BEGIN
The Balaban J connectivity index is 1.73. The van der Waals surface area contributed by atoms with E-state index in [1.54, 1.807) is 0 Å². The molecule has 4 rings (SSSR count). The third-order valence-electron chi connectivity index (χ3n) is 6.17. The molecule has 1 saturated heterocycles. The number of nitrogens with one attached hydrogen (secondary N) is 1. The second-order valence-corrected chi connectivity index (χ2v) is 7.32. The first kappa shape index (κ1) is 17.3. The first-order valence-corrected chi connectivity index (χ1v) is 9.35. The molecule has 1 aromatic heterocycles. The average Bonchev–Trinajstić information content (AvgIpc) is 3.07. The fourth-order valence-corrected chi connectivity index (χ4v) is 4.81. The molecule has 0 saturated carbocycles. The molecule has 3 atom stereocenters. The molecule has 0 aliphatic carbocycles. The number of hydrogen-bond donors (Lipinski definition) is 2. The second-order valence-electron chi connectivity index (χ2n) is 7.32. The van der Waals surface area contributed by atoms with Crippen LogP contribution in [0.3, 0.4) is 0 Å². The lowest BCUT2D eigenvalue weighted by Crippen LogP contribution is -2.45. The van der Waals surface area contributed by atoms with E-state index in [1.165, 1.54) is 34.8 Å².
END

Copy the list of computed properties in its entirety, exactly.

The Balaban J connectivity index is 1.73. The van der Waals surface area contributed by atoms with E-state index in [1.54, 1.807) is 0 Å². The molecule has 4 rings (SSSR count). The third-order valence-electron chi connectivity index (χ3n) is 6.17. The molecule has 1 saturated heterocycles. The number of nitrogens with one attached hydrogen (secondary N) is 1. The second-order valence-corrected chi connectivity index (χ2v) is 7.32. The first kappa shape index (κ1) is 17.3. The first-order valence-corrected chi connectivity index (χ1v) is 9.35. The molecule has 1 aromatic heterocycles. The average Bonchev–Trinajstić information content (AvgIpc) is 3.07. The fourth-order valence-corrected chi connectivity index (χ4v) is 4.81. The molecule has 0 saturated carbocycles. The molecule has 3 atom stereocenters. The molecule has 0 aliphatic carbocycles. The number of hydrogen-bond donors (Lipinski definition) is 2. The second-order valence-electron chi connectivity index (χ2n) is 7.32. The van der Waals surface area contributed by atoms with Crippen LogP contribution in [0.3, 0.4) is 0 Å². The lowest BCUT2D eigenvalue weighted by Crippen LogP contribution is -2.45. The van der Waals surface area contributed by atoms with E-state index in [1.165, 1.54) is 34.8 Å².